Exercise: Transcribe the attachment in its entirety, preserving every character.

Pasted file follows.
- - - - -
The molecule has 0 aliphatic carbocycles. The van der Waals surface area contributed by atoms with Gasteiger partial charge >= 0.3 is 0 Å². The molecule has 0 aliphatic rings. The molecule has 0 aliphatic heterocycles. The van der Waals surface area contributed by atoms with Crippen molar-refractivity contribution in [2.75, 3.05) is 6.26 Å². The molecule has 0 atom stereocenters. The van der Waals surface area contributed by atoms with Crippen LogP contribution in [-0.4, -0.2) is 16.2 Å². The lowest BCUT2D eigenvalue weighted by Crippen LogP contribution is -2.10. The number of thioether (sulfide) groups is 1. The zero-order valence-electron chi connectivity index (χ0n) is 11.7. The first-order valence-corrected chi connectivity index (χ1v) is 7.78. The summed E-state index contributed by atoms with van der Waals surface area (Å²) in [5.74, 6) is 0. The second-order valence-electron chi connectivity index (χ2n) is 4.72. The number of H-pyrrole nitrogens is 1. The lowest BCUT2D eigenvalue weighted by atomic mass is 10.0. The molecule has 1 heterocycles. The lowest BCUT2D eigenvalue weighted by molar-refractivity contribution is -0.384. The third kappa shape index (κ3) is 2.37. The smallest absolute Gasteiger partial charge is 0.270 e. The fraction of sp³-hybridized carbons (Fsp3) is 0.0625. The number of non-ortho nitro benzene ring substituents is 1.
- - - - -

The molecule has 0 aliphatic carbocycles. The van der Waals surface area contributed by atoms with Gasteiger partial charge >= 0.3 is 0 Å². The molecule has 0 aliphatic rings. The molecule has 0 aliphatic heterocycles. The van der Waals surface area contributed by atoms with Crippen molar-refractivity contribution in [2.75, 3.05) is 6.26 Å². The molecule has 0 atom stereocenters. The van der Waals surface area contributed by atoms with Crippen LogP contribution in [-0.4, -0.2) is 16.2 Å². The lowest BCUT2D eigenvalue weighted by Crippen LogP contribution is -2.10. The number of thioether (sulfide) groups is 1. The zero-order valence-electron chi connectivity index (χ0n) is 11.7. The first-order valence-corrected chi connectivity index (χ1v) is 7.78. The summed E-state index contributed by atoms with van der Waals surface area (Å²) in [5.74, 6) is 0. The second-order valence-electron chi connectivity index (χ2n) is 4.72. The number of H-pyrrole nitrogens is 1. The lowest BCUT2D eigenvalue weighted by atomic mass is 10.0. The molecule has 1 heterocycles. The lowest BCUT2D eigenvalue weighted by molar-refractivity contribution is -0.384. The third kappa shape index (κ3) is 2.37. The smallest absolute Gasteiger partial charge is 0.270 e. The fraction of sp³-hybridized carbons (Fsp3) is 0.0625. The number of non-ortho nitro benzene ring substituents is 1.